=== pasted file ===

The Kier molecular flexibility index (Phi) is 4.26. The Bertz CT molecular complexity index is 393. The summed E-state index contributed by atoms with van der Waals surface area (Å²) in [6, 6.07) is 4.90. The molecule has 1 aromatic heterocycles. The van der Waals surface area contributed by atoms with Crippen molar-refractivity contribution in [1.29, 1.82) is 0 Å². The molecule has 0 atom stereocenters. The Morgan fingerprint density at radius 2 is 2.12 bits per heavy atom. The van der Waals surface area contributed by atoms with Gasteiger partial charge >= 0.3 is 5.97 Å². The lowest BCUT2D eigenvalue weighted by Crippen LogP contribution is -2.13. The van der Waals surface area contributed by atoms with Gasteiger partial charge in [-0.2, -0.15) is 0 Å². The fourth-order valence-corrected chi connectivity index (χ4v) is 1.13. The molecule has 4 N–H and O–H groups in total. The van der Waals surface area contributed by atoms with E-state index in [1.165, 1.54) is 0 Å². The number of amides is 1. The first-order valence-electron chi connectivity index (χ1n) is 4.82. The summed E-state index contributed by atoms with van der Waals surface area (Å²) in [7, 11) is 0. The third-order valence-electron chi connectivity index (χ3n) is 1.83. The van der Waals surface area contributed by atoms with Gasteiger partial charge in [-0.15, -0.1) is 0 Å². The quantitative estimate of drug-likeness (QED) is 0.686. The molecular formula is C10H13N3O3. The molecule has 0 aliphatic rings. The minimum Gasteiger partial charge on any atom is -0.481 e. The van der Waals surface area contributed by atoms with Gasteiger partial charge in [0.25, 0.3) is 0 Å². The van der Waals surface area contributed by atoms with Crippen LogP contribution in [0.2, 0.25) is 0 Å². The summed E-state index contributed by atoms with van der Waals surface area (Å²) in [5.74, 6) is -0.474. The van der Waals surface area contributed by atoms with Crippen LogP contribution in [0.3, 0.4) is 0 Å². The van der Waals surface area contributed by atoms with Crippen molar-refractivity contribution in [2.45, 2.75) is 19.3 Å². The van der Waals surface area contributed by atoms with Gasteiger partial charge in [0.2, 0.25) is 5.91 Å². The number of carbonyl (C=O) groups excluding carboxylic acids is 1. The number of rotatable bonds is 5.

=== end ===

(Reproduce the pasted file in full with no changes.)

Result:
The Kier molecular flexibility index (Phi) is 4.26. The Bertz CT molecular complexity index is 393. The summed E-state index contributed by atoms with van der Waals surface area (Å²) in [6, 6.07) is 4.90. The molecule has 1 aromatic heterocycles. The van der Waals surface area contributed by atoms with Crippen molar-refractivity contribution in [1.29, 1.82) is 0 Å². The molecule has 0 atom stereocenters. The Morgan fingerprint density at radius 2 is 2.12 bits per heavy atom. The van der Waals surface area contributed by atoms with Gasteiger partial charge >= 0.3 is 5.97 Å². The lowest BCUT2D eigenvalue weighted by Crippen LogP contribution is -2.13. The van der Waals surface area contributed by atoms with Gasteiger partial charge in [-0.2, -0.15) is 0 Å². The fourth-order valence-corrected chi connectivity index (χ4v) is 1.13. The molecule has 4 N–H and O–H groups in total. The van der Waals surface area contributed by atoms with E-state index in [1.165, 1.54) is 0 Å². The number of amides is 1. The first-order valence-electron chi connectivity index (χ1n) is 4.82. The summed E-state index contributed by atoms with van der Waals surface area (Å²) in [7, 11) is 0. The third-order valence-electron chi connectivity index (χ3n) is 1.83. The van der Waals surface area contributed by atoms with Gasteiger partial charge in [-0.15, -0.1) is 0 Å². The quantitative estimate of drug-likeness (QED) is 0.686. The molecular formula is C10H13N3O3. The molecule has 0 aliphatic rings. The minimum Gasteiger partial charge on any atom is -0.481 e. The van der Waals surface area contributed by atoms with Gasteiger partial charge in [0.25, 0.3) is 0 Å². The van der Waals surface area contributed by atoms with Crippen LogP contribution in [0.2, 0.25) is 0 Å². The summed E-state index contributed by atoms with van der Waals surface area (Å²) in [5.74, 6) is -0.474. The van der Waals surface area contributed by atoms with Crippen LogP contribution in [0.3, 0.4) is 0 Å². The van der Waals surface area contributed by atoms with Crippen molar-refractivity contribution in [2.45, 2.75) is 19.3 Å². The van der Waals surface area contributed by atoms with Gasteiger partial charge in [0.2, 0.25) is 5.91 Å². The number of carbonyl (C=O) groups excluding carboxylic acids is 1. The number of rotatable bonds is 5.